While the National Aquatics Center was still being designed, the architectural design for the National Stadium was approved. It was decided that the exterior design of the National Aquatics Center should not only be unique, but also a harmonious compliment to the strong, yet elegant, curved shape of the National Stadium.
Later, the designers came up with a great idea, namely, to add some water molecule-like bubbles to the Water Cube's surface. The Water Cube is the world's first bubble structure building. Its rectangular, even shape and surface of bubbles, make for a magnificent, almost surreal sight.
The Water Cube has a protective overcoat composed of a high tech membrane structure, which is a brand new architectural form. The venue contains a range of other high tech features, such as the ETFE membrane, which, for the scientists among you, consists of pneumatic cushions manufactured from multiple layers of modified co-polymer called ethylene-tetra-fluoro-ethylene. This new material is extremely durable and adaptable.
In contrast to the outdoor swimming pools used to host the swimming events of past Olympic Games, the National Aquatics Center is completely enclosed. However, the ETFE outer membrane structure allows 90% of the sunlight in, so that natural light will be available inside for up to nine hours a day. Another environmentally friendly function of the Water Cube is to store rainwater that falls on its top in a storage pond underneath the building for use and recycling. In addition, the water cube's ETFE outer membrane does not attract dust, and what dust does settle on it is blown away by a light wind.
Jacques Rogge, the president of the International Olympic Committee, visited the National Aquatic Center on October 24th, 2006. He said that he felt he was inside a big wonderful bubble and that the water cube will become a world famous architectural masterpiece like the Sydney Opera House.
Beijing Shooting Range Hall
The Shooting and Archery Administrative General Administration of Sport is in west Beijing's Shijingshan District. It is also the site of the Shooting Range Hall of the Beijing Olympics. After four years of construction, the Beijing Shooting Range Hall is now finished. The qualifying rounds and finals of 11 shooting events - the 10 meter, 25 meter, and 50 meter range events - will be held here. The Beijing Shooting Range Hall is China's biggest such venue, and with the largest number of target positions.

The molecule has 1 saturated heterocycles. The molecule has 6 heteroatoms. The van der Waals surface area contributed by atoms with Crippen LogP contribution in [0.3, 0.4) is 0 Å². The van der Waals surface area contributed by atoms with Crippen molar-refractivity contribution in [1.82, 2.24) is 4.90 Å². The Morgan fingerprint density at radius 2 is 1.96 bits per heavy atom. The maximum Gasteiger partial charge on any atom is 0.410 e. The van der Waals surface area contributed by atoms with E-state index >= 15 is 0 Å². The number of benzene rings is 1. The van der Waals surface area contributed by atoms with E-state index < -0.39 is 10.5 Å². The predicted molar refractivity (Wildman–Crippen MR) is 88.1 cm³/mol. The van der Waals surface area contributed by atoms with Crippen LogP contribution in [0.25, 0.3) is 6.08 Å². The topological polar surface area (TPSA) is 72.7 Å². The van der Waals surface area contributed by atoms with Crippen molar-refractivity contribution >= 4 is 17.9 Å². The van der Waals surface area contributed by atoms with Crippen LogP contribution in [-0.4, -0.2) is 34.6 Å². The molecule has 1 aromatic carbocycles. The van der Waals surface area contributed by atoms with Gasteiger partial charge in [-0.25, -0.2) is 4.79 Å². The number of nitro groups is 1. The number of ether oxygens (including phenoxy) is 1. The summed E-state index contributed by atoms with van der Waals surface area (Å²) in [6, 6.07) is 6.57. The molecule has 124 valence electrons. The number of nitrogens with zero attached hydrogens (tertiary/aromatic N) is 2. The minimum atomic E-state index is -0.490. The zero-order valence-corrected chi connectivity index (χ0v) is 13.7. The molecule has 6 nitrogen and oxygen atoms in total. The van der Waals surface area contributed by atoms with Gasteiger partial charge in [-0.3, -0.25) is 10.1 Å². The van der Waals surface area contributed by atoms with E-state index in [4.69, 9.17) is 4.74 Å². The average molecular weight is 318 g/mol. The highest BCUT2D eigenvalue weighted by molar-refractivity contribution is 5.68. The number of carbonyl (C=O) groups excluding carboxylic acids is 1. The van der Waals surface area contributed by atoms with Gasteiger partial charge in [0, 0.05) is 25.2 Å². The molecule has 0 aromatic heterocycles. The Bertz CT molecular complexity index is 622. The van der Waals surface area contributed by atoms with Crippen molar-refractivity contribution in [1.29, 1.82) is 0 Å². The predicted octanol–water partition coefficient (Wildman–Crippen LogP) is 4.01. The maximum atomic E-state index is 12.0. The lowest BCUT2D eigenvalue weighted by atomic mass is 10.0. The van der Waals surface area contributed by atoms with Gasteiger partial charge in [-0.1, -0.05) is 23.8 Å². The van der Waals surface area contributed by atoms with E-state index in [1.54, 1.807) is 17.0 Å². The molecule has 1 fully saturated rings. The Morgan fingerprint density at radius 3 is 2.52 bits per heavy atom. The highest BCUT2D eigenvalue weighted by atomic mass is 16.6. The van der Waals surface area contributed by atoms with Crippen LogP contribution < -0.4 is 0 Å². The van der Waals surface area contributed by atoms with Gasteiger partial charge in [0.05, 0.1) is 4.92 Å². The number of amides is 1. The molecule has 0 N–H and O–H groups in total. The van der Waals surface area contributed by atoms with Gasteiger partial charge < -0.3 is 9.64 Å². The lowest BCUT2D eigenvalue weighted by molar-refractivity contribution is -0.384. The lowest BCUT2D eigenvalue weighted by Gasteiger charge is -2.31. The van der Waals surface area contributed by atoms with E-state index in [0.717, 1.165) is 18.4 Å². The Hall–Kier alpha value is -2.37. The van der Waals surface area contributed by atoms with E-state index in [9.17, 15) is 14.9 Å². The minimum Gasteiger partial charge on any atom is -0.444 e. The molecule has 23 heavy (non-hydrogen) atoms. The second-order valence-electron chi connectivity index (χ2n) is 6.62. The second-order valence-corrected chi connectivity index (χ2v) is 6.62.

The 10 meter Shooting Range Hall is 260 meters long, with space for 80 target positions to be working at the same time. But lots of people firing guns in such a huge hall would be a very noisy business, so the problem of sound absorption had to be addressed.
The 50 meter Shooting Range Hall is a combination of indoor firing positions and outdoor targets. It means that the sharpshooters and spectators are under cover, while the range and targets are outside. This meant another problem had to be solved that of cold and hot air exchanges between the indoor and outdoor areas, especially in hot weather.
The 2008 Olympic Shooting Range Clay Pigeon Field is next to the Beijing Shooting Range Hall. This world class facility has six shooting spots and is equipped with advanced clay pigeon throwers. It will be used for a total of five clay pigeon matches.
Wukesong Culture and Sports Center
The Wukesong Culture and Sports Center is west Beijing's most important Olympic venue. Its total land area is 52,000 square meters, including the Wukesong Indoor Stadium and Wukesong Baseball Field, as well as other sports and commercial facilities. The Wukesong Culture and Sports Center is an Olympic venue complex that runs along a line extending westwards from Chang'an Avenue. After the Games, it will be west Beijing''s main culture and sports center.
The motto for the 2008 Beijing Olympics is "One World, One Dream."
National Stadium 国家体育场（鸟巢）
Bus: Yuntong 113，386，407，656，737，740，753，804，827，839，939，944，983 to BeichenQiaoXi (北辰桥西) or 510 to GuojiaTiyuguan (国家体育馆)
Subway: AotiZhongxin (奥体中心) is the closest subway station to the stadium. Take Line 8.